Fr Mallin believes Maconchy altered the court record to suggest that Markievicz was in charge. By doing so he hoped to provide further evidence to bolster Maxwell’s case with the British cabinet that she should be executed.
Thirdly, Fr Mallin contends that Maconchy was intent on smearing his father because Michael Mallin had been a British soldier for 13 years.
Indeed, Fr Mallin believes his father and Maconchy may have known each other from the 1897-1898 Tirah campaign on the Indian/Afghanistan border.
Fr Mallin writes: “It is reasonable to believe that Maconchy would have regarded him as a treasonous former soldier, a disgrace to the British uniform and shooting alone would not be good enough.”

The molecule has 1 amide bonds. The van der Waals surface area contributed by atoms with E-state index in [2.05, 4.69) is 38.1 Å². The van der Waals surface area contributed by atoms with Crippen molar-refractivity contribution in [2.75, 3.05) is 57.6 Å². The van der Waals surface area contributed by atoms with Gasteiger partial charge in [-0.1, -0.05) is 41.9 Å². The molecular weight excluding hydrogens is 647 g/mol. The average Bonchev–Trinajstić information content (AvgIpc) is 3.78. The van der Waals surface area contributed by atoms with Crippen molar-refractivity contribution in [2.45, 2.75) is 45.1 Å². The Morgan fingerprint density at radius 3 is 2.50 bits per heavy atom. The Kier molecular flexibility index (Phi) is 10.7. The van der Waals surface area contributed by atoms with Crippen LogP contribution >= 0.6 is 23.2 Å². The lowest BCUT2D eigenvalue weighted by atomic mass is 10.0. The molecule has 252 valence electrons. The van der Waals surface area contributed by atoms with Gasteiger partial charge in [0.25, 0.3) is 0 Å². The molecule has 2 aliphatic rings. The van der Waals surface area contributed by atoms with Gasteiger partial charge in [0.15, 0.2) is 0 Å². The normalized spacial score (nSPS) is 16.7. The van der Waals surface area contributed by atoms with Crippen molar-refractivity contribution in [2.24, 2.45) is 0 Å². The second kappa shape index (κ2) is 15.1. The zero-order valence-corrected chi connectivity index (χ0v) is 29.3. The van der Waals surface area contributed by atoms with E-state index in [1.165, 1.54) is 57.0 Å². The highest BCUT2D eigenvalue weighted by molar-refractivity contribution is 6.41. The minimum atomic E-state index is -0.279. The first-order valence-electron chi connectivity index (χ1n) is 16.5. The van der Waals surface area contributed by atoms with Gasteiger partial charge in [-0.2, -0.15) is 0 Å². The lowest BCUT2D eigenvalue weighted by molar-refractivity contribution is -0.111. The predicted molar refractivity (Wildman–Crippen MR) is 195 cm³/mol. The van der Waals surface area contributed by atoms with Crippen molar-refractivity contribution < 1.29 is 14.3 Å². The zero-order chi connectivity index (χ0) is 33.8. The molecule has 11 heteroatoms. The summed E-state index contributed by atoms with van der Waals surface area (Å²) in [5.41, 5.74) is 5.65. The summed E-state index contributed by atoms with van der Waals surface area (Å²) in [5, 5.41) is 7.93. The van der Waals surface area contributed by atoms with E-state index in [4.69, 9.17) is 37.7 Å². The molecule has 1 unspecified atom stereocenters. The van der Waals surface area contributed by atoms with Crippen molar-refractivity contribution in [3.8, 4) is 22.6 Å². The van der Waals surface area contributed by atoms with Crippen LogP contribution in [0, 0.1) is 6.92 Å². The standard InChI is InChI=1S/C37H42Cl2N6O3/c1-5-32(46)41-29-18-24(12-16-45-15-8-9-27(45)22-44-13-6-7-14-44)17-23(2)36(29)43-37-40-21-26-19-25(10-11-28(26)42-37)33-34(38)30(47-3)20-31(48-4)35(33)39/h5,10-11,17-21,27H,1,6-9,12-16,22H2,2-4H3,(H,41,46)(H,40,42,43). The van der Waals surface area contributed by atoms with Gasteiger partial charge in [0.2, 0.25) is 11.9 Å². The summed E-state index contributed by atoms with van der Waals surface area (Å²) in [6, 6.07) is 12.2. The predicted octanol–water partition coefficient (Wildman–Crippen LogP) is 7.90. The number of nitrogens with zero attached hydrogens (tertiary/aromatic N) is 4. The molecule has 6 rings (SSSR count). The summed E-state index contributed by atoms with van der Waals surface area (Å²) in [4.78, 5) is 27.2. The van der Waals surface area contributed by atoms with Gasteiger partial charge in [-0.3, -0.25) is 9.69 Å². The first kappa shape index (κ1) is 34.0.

Fr Mallin said he was told by his mother that the British had offered Michael Mallin a commission at the start of the first World World to re-enlist and act as a recruiting officer, but he refused.
Mr Tapley began the process of compiling the evidence for Fr Mallin in November 2015 and finished it a year later.
He corresponded with Fr Mallin the old-fashioned way. The pair exchanged 20 letters over the year.
Despite his great age, Fr Mallin’s mental facilties remain as sharp as ever. “He has put me through my paces,” said Mr Tapley. “ Some of the questions were Jesuit-type questions. ‘Had my father not an obligation to save himself for his family?’ He asked me to answer that question. I’m only a mere mortal.”
Fr Mallin would query everything. Where is the evidence for this? What is the source for that?